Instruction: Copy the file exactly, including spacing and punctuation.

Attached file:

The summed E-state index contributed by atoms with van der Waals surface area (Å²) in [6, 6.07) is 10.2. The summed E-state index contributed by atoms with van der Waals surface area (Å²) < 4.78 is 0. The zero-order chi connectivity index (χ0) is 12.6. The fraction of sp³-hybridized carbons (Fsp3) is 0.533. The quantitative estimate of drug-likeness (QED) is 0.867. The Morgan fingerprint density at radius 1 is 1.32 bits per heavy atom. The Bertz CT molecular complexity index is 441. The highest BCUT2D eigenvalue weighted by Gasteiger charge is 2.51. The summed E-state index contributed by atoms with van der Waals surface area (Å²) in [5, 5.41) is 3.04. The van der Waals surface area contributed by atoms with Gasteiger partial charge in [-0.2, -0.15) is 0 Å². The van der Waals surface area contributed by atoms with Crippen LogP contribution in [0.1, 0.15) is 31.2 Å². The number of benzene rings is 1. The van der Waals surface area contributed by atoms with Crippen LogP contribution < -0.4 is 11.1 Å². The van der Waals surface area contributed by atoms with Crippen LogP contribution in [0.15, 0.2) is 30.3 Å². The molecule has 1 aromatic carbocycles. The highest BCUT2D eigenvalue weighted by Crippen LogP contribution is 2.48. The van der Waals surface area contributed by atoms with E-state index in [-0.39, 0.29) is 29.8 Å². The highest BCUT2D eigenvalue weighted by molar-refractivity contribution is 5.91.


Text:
The summed E-state index contributed by atoms with van der Waals surface area (Å²) in [6, 6.07) is 10.2. The summed E-state index contributed by atoms with van der Waals surface area (Å²) < 4.78 is 0. The zero-order chi connectivity index (χ0) is 12.6. The fraction of sp³-hybridized carbons (Fsp3) is 0.533. The quantitative estimate of drug-likeness (QED) is 0.867. The Morgan fingerprint density at radius 1 is 1.32 bits per heavy atom. The Bertz CT molecular complexity index is 441. The highest BCUT2D eigenvalue weighted by Gasteiger charge is 2.51. The summed E-state index contributed by atoms with van der Waals surface area (Å²) in [5, 5.41) is 3.04. The van der Waals surface area contributed by atoms with Gasteiger partial charge in [-0.2, -0.15) is 0 Å². The van der Waals surface area contributed by atoms with Crippen LogP contribution in [0.1, 0.15) is 31.2 Å². The number of benzene rings is 1. The van der Waals surface area contributed by atoms with Crippen LogP contribution < -0.4 is 11.1 Å². The van der Waals surface area contributed by atoms with Crippen LogP contribution in [0.15, 0.2) is 30.3 Å². The molecule has 1 aromatic carbocycles. The highest BCUT2D eigenvalue weighted by Crippen LogP contribution is 2.48. The van der Waals surface area contributed by atoms with E-state index in [-0.39, 0.29) is 29.8 Å². The highest BCUT2D eigenvalue weighted by molar-refractivity contribution is 5.91.